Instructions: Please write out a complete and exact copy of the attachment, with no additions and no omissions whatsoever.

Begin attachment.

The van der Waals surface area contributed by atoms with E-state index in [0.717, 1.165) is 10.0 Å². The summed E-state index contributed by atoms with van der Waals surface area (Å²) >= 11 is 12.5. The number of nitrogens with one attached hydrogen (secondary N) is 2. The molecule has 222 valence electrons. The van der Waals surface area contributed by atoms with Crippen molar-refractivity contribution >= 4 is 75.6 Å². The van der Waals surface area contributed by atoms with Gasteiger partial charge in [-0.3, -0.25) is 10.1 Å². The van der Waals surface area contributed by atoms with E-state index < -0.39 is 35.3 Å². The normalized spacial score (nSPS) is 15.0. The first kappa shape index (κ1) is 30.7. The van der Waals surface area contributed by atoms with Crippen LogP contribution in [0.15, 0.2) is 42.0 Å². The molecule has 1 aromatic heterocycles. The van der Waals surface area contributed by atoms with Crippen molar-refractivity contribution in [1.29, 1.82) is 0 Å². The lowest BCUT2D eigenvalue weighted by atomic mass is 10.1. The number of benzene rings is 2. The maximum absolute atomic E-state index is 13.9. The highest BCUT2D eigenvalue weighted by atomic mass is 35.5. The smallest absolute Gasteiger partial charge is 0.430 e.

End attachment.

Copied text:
The van der Waals surface area contributed by atoms with E-state index in [0.717, 1.165) is 10.0 Å². The summed E-state index contributed by atoms with van der Waals surface area (Å²) >= 11 is 12.5. The number of nitrogens with one attached hydrogen (secondary N) is 2. The molecule has 222 valence electrons. The van der Waals surface area contributed by atoms with Crippen molar-refractivity contribution >= 4 is 75.6 Å². The van der Waals surface area contributed by atoms with Gasteiger partial charge in [-0.3, -0.25) is 10.1 Å². The van der Waals surface area contributed by atoms with E-state index < -0.39 is 35.3 Å². The normalized spacial score (nSPS) is 15.0. The first kappa shape index (κ1) is 30.7. The van der Waals surface area contributed by atoms with Crippen LogP contribution in [0.15, 0.2) is 42.0 Å². The molecule has 1 aromatic heterocycles. The van der Waals surface area contributed by atoms with Crippen molar-refractivity contribution in [1.29, 1.82) is 0 Å². The lowest BCUT2D eigenvalue weighted by atomic mass is 10.1. The number of benzene rings is 2. The maximum absolute atomic E-state index is 13.9. The highest BCUT2D eigenvalue weighted by atomic mass is 35.5. The smallest absolute Gasteiger partial charge is 0.430 e.